Discipline yourself, then work on your child.
-from Easy to Love, Difficult to Discipline by Rebecca Bailey, PhD
|Noah in heavy negotiation with a friend|
At age 3.8, so much is coming together on the interpersonal realm for Noah: He is able to clearly communicate his wants and needs, whether it's toast with butter and jelly for breakfast - no peanut butter-or that he doesn't want to go to dance class today. He likes certain kids more than others and can tell me why. He understands that there are rules and restrictions in this world, at school, and in our family (and they aren't all the same!), and these limits regularly bump against his desires. Psychologists call this stage individuation and it's a crucial time when children begin figuring out who they are as individuals. But I'm still his touchstone; my sweet boy needs constant guidance, physical closeness and emotional comforting. I love that he bursts into tears and cries freely whenever he wants. I think we would all be a lot healthier if we released our tensions and upsets so regularly.
My role, as the adult in this relationship, is to provide a secure, steady base to these big emotional ups and downs. Easier said than done - some of his behaviors trigger big feelings for me. And we haven't even experienced much in the way of hard core defiance, which is really hard for me to handle.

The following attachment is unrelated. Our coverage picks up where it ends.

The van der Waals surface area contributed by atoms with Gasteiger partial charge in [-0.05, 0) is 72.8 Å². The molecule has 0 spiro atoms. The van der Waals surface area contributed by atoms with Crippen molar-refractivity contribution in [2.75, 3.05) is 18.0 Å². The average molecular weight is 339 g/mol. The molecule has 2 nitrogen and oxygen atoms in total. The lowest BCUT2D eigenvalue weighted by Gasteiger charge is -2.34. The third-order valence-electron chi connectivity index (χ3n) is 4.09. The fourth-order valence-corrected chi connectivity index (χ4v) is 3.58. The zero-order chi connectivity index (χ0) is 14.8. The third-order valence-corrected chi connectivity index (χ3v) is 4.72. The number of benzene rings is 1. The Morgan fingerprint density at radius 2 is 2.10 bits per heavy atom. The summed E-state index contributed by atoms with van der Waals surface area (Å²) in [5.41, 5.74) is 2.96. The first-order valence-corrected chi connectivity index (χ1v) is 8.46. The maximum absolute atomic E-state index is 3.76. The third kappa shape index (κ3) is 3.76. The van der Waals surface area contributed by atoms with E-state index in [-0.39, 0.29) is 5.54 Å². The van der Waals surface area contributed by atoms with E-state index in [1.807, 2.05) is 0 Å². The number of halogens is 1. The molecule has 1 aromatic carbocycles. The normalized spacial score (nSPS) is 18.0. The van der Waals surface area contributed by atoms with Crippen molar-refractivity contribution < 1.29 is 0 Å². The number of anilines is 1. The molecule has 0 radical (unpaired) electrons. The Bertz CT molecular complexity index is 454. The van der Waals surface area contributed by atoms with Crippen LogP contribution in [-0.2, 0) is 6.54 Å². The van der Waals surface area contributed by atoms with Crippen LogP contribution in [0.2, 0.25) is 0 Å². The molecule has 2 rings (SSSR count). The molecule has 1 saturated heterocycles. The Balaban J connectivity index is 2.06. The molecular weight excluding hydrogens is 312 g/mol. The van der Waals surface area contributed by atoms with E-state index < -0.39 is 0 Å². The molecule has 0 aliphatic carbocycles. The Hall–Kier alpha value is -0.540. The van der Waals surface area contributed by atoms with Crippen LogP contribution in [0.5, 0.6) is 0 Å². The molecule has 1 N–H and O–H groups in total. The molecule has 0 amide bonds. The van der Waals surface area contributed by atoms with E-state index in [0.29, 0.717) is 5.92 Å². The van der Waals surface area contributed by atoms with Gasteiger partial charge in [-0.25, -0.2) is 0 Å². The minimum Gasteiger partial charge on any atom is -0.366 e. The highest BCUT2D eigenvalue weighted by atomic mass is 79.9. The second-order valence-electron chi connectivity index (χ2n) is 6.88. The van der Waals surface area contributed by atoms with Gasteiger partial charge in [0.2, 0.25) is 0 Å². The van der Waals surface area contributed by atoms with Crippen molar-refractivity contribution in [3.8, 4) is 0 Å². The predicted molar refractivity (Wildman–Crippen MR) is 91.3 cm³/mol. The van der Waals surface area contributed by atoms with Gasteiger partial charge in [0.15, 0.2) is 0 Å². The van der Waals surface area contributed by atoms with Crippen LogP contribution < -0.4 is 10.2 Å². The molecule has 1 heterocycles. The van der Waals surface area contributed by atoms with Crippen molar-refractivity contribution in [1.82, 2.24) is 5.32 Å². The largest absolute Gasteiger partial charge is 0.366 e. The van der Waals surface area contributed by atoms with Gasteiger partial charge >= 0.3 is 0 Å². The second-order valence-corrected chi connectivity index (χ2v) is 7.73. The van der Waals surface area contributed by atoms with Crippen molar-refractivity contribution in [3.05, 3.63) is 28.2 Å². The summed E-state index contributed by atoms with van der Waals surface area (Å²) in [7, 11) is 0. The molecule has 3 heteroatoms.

This stage of parenting gives me several opportunities every day to teach Noah powerfully important lessons about expressing feelings, communicating honestly and working through conflict. Raise your hand if you could use some help in these areas of your own life? Sometimes I feel like a fraud when I consider my own regular failings in these areas. I have so much work to do, just ask my husband.
In fact, I had a "look within thyself" moment the other morning, when M asked if I'd purchased him dance pants while at Target and I unleashed a monstrous flood of pent-up anger and frustration ("You expect me to be your personal clothes shopper as well as buy all the groceries, fall clothes for the kids, remember to get D batteries for the camping lantern and make dinner???!!!"). It got so heated we each urged the other to get out of the car. Funny now, but ugly then. I knew I was wrong even as I was in the throes of it, but it still took me several hours to apologize. I am a grown woman but I still have my temper tantrums, how 'bout that? Our children are our teachers, indeed.
Some of the emotional/social skills I am exploring alongside my almost-4 year old:
- identifying feelings, acknowledging them as all valid valid and expressing them in a safe, respectful way
- accepting disappointments and moving on
- being assertive and also kind in our requests to others
- making amends when we mess up